Circadian Rhythms, Sleep Habits and Water Cooler Dispensers
Definition of Circadian Rhythm
In short, the circadian rhythm is an internal clock that almost every organism on Earth has. For the most part, it controls our wake and sleep schedules to coincide with the rising and setting of the sun. This largely matches the length of a day but is not precisely 24 hours long. Factors that impact the rhythm are exposure to daylight, eating and drinking, heat and others.
Circadian rhythms are dictated by two different criteria. Firstly, they are endogenous which means that they operate independently from outside factors and are able to maintain themselves over time. Secondly that they can be entrained, or adjusted, to fit different circumstances like changing seasons and weather.
Various studies have been done with humans, some of which determine that on average our internal clocks run for about 24 hours and 15 minutes. There are different methods by which our internal clocks maintain themselves. When the eyes receive light they send signals to the brain, calibrating the clock and transmitting that signal through the rest of the body to synchronize organs and bodily functions like hunger and thirst.
Aside from food and water intake, the internal clock is most affected by light, specifically light from the blue end of the spectrum. Even more so, light from above is more impactful to the internal clock than light from below, emulating a bright, sunny sky.
Not to be confused, circadian rhythms do more than dictate when we are awake, but just as importantly when we sleep.
Genetics and the Circadian Rhythm
We all know people who prefer to get up early or like to stay up late. Some of those individuals actually have a genetic deficiency where their internal clocks adhere to a very specific, offset time period. Called advanced sleep phase disorder, this genetic deficiency is inherited where their bodies become exhausted in the early evening and they are wide awake very early in the morning.
For them, their rhythms are hardwired and they are unable to alter their sleep schedule to conform with more normalized or socially acceptable hours. Very rare, this is an inherited disorder that affects a very small number of people.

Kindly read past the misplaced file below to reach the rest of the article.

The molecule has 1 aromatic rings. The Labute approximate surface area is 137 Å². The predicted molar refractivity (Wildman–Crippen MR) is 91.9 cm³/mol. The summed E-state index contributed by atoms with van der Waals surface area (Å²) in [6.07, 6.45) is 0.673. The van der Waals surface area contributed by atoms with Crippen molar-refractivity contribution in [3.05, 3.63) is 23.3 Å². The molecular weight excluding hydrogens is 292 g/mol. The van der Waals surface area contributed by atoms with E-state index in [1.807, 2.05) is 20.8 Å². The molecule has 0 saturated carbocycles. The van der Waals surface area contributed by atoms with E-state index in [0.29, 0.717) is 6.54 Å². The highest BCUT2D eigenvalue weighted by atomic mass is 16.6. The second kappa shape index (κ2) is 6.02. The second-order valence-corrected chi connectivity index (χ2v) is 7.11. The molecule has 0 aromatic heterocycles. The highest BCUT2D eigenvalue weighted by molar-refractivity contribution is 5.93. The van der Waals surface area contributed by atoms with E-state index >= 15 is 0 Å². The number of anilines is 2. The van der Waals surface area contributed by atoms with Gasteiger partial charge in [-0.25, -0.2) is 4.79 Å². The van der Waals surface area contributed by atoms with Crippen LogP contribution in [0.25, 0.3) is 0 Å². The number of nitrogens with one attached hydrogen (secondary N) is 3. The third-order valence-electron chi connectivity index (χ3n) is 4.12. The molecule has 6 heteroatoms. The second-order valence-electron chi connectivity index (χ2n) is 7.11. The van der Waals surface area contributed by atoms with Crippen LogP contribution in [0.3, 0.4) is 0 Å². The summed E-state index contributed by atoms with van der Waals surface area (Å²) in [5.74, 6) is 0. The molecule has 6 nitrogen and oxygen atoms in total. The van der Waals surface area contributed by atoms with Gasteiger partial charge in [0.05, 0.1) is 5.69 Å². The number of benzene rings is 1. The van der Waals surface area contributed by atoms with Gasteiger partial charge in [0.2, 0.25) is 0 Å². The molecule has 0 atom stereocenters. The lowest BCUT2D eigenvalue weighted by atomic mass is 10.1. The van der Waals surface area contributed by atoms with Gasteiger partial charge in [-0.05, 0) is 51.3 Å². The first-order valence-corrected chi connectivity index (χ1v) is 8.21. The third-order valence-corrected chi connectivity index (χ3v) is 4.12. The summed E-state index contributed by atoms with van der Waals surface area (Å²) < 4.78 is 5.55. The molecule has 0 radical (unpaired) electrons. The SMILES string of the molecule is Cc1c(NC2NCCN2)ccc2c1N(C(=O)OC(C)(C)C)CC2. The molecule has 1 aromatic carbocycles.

Common knowledge is that sleep is good. Most of us walk on the "not enough sleep" side of the line, largely to our detriment. We all know that when we get little or poor sleep we all feel lousy. But why? Poor or interrupted sleep causes a whole host of problems like poor job or school performance, susceptibility to illnesses and others. Sleep deprivation adversely affects the brain and organs causing weight gain and loss, poor cognitive function, irritability, etc.
Many records exist of people going several days without sleep using or refraining from using stimulants like caffeine. But, even going 24 hours without sleep causes problems with concentration and mental aptitude and has been compared to being as bad or worse than intoxication.
That isn't to say that sleeping more is better, studies have shown that sleep in excess of 8 hours a day consistently increases mortality rates. The amount of general sleep is less important than the amount of quality sleep.
General tips to improve sleep quality
- When traveling, adjust bedtime by an hour a day in the few days before a trip.
- Stay hydrated throughout the day. An extra trip to the water cooler dispenser at work is a great way to stretch your legs and get a drink.
- Refrain from eating big meals before bedtime. High protein meals are more likely to keep you awake. Where as meals high in carbohydrates can help promote sleep because they increase the availability of melatonin and serotonin, key hormones in the sleep cycle.
- Avoid drinking alcohol as well as caffeine because both increase dehydration.
- Depending on when you are most active, take a nap! Naps benefit those who are active early in the morning, allowing them to "recharge" in the afternoon.